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Factor Investing and the Business Cycle

| | Posted in: Economic Indicators, Strategic Allocation

What is “under the hood” at quantitative investment firms? In their December 2016 book-length paper entitled “Factor Investing and Asset Allocation: A Business Cycle Perspective”, Vasant Naik, Mukundan Devarajan, Andrew Nowobilski, Sebastien Page and Niels Pedersen examine the process of translating macroeconomic forecasts into alpha-generating portfolios via mean-variance optimization. They address how to: (1) specify the risk factors driving returns in global financial markets; (2) estimate factor returns and volatilities; and, (3) construct an optimal portfolio of factors. They emphasize the primacy of the business cycle in estimating future returns and volatilities of risk factors across multiple asset classes. They also emphasize the importance of market valuations (to identify when price fluctuations create tactical opportunities) in investment decision making. Based on the body of financial markets research over the last 50 years and their own experiences with the investment process, they conclude that:

  • A reasonably sparse set of risk factors (see the table below) is adequate to estimate allocations for global equities, bonds and currencies.
  • Investors should include in the asset allocation process models (based on robust historical samples) describing how risk factor volatilities and correlations depend on both economic conditions (cyclicality/counter-cyclicality, inflation and credit risk) and technical indications (short-term reversion and medium-term persistence).
  • The optimal portfolio should balance genuine systematic risk factors and avoid transitory effect and artifacts of data snooping.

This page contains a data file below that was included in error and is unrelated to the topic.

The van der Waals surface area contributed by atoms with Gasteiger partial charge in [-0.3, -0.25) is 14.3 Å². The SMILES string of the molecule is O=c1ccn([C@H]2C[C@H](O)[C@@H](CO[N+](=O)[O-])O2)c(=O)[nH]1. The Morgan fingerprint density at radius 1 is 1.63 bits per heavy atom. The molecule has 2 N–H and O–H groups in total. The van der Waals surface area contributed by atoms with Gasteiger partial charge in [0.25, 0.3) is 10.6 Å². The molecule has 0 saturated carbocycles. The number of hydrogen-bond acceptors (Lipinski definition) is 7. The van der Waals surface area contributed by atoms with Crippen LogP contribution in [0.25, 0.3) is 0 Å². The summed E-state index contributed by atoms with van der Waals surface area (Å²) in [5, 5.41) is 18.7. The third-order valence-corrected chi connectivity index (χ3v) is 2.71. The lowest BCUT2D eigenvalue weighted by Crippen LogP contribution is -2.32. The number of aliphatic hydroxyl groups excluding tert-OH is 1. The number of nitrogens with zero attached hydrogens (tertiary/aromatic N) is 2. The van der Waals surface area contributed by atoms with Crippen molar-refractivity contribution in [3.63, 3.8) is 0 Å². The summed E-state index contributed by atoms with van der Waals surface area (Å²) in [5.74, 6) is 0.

• The investment process should overweight (underweight) assets that are cheap (expensive) based on measures of cash flows. Empirical experiments suggest using a “portfolio of signals” for valuation rather than a single metric. Value-driven strategies can, however, underperform over extended periods because mean reversion is slow. Investors can mitigate this weakness by employing complementary momentum signals that capture higher-frequency information.
  • The main criticisms of the mean-variance optimization process are: (1) it requires many estimates of asset returns, volatilities and correlations (all subject to errors); and, (2) it can generate very leveraged long-short positions in highly correlated risk factors. Investors should judiciously apply simplifications, position constraints and tail effect protections in risk-return trade-offs.
  • Alternative asset classes have significant exposures to the same risk factors that drive volatility in stocks and bonds. Investors should require a compensating higher return from such (illiquid) assets.

The following table summarizes risk factors for global stocks-bonds-currencies for use in portfolio construction.

In summary, a prudent investment process balances multiple sources of risk primarily across equities, bonds and currencies, with valuation (and perhaps complementary momentum) tilts.

Cautions regarding conclusions include:

  • The process outlined is beyond the reach of many investors, who bear fees for accessing it via funds.
  • The paper does not emphasize what level of performance or outperformance investors should expect from the process.


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